April 12, 2012
Dear Superintendent or Principal:
There may be in effect a policy at one or all of your schools
prohibiting girls from wearing tuxedos to the prom. On behalf of the
American Civil Liberties Union Foundation (ACLU), I’m writing to inform
you that such a rule violates federal constitutional and statutory rights of
students and must be rescinded immediately.
A requirement that all girls wear traditionally female attire to school
dances, first of all, constitutes gender discrimination, prohibited by federal
statutes. This is not just the opinion of the ACLU. Federal courts have
consistently ruled that acting against a person for not conforming to traditional
gender norms amounts to illegal sex stereotyping, prohibited by civil rights
laws. [See Price Waterhouse v. Hopkins, 490 U.S. 228, 250 (1989) (denying
promotion for female associate of accounting firm because she didn’t walk,
talk, and dress femininely was illegal sex stereotyping); Montgomery v.
Independent School District No. 709, 109 F. Supp. 2d 1081 (D. Minn. 2000)
(failing to protect gay student from harassment because he didn’t meet male
stereotypes triggered liability for school district); Rosa v. Park West Bank,
214 F.3d 213 (1st Cir. 2000) (denying a cross-dressing man a loan application
until he went home to change constitutes sex discrimination).]
The equality provisions of the 14th Amendment also prohibit a public
school from engaging in this type of gender discrimination. You may impose
a requirement of proper, even formal, attire for the prom (provided it doesn’t
create an undue financial burden for students). To mandate dress
requirements, however, based on outdated notions that only boys can wear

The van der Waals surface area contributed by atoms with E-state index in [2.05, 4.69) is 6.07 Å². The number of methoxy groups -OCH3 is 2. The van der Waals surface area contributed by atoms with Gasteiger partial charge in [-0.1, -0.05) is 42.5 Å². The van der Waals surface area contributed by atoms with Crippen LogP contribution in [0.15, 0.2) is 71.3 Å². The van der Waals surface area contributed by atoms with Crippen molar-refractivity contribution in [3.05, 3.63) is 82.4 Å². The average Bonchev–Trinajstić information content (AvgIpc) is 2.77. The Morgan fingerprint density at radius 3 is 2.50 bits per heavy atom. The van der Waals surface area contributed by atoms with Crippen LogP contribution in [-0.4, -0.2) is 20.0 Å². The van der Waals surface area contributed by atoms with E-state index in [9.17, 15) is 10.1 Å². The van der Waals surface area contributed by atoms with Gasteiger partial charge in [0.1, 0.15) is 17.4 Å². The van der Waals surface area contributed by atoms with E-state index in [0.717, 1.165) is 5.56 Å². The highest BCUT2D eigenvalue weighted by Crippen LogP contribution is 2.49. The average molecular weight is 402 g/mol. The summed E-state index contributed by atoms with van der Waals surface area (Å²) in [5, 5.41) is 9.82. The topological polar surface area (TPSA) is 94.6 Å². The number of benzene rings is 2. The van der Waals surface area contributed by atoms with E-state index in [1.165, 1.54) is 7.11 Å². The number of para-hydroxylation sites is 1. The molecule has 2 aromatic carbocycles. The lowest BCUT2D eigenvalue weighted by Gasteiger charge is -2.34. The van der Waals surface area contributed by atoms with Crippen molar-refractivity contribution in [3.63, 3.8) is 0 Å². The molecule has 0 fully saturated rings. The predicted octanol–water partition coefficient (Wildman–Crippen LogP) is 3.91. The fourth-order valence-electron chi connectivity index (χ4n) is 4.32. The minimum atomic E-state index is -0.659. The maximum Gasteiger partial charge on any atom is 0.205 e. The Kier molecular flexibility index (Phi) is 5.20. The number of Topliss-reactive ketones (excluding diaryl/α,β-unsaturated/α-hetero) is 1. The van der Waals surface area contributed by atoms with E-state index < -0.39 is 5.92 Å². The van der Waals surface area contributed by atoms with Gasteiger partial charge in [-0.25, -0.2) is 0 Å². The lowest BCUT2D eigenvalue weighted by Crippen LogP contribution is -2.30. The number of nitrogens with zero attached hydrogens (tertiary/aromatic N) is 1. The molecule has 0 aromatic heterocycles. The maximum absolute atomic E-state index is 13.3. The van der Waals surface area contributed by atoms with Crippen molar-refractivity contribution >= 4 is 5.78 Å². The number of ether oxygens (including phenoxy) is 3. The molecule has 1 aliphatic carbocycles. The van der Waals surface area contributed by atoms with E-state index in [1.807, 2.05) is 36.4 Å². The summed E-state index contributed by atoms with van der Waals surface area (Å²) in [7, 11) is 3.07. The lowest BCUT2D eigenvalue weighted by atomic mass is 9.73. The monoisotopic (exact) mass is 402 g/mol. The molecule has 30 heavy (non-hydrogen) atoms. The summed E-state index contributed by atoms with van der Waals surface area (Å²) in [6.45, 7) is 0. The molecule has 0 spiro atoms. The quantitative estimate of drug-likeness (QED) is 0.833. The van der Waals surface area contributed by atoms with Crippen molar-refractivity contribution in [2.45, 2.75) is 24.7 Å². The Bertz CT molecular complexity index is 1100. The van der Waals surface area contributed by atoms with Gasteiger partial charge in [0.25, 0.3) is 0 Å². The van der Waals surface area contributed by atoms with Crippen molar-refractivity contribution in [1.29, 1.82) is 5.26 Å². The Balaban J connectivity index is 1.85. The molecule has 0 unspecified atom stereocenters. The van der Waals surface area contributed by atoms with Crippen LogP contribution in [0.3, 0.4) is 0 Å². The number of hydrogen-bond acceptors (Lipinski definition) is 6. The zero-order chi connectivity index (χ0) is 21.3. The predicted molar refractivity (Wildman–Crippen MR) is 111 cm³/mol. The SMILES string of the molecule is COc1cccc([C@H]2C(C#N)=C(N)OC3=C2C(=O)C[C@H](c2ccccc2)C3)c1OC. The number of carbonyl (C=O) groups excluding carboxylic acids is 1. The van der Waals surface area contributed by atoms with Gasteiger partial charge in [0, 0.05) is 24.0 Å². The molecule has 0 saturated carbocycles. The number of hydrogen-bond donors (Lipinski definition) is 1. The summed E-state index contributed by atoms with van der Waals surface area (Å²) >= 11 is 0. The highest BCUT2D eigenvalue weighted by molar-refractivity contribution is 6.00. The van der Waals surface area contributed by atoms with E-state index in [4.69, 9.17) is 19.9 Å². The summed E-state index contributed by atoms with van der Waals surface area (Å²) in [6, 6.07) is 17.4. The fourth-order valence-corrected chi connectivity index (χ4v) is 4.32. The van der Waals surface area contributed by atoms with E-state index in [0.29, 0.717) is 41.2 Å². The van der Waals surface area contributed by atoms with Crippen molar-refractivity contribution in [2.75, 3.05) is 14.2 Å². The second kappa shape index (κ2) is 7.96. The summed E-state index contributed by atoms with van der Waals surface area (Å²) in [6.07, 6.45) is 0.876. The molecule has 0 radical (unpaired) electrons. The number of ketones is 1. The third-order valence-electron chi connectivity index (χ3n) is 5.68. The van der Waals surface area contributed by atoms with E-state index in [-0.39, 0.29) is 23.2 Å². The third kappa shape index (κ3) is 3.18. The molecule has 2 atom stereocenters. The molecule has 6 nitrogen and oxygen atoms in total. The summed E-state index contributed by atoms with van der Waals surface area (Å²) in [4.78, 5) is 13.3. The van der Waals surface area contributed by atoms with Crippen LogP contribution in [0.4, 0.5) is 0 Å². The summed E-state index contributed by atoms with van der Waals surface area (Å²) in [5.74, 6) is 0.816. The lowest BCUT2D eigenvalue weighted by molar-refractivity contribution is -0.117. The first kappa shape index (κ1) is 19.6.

tuxedoes and only girls can wear dresses is illegal. [See Knussman v.
Maryland, 272 F.3d 625 (4th Cir. 2001) (prohibitions on sex stereotyping also
apply under constitutional law).] Different treatment based on sex is
constitutional only if supported by a significant governmental interest, and
there is certainly no significant governmental interest in barring girls from
wearing tuxedos or forcing them to wear dresses.
A policy prohibiting girls from wearing tuxedos to the prom,
moreover, violates important First Amendment rights. The freedom to select
what to wear to one’s prom (and whom to bring as a date) is protected by the
First Amendment’s guarantee of free expression and association. [See Doe v.
Yunits, No. 001060A, 2000 WL 33162199 (Mass. Super. 2000) (preliminarily
enjoining school officials from disciplining transgender student for wearing
girls’ clothes or accessories), aff’d Doe v. Brockton School Committee, 2000
WL 33342399 (Mass.App.Ct. Nov. 30, 2000); Fricke v. Lynch, 491 F.Supp.
381 (D.R.I. 1980); McMillen v. Itawamba County School District, 702
F.Supp.2d 699 (N.D. Miss. 2010) (holding that school’s prohibition of a
female student from wearing a tuxedo and bringing a same-sex date to prom
violated her First Amendment rights).] In McMillen, judgment was entered
against the school and the student was awarded over $116,000 in damages and
attorneys’ fees.
We are writing now in an effort to resolve this situation short of
litigation. To comply with the law, you must change your policy to allow
female students the option of wearing the appropriate formal attire of their
Please do not hesitate to contact the ACLU if you have any questions
about this letter or if we can be of any assistance to you. We can be reached
via email at [email protected]
James D. Esseks

November 15, 2010 - American Civil Liberties Union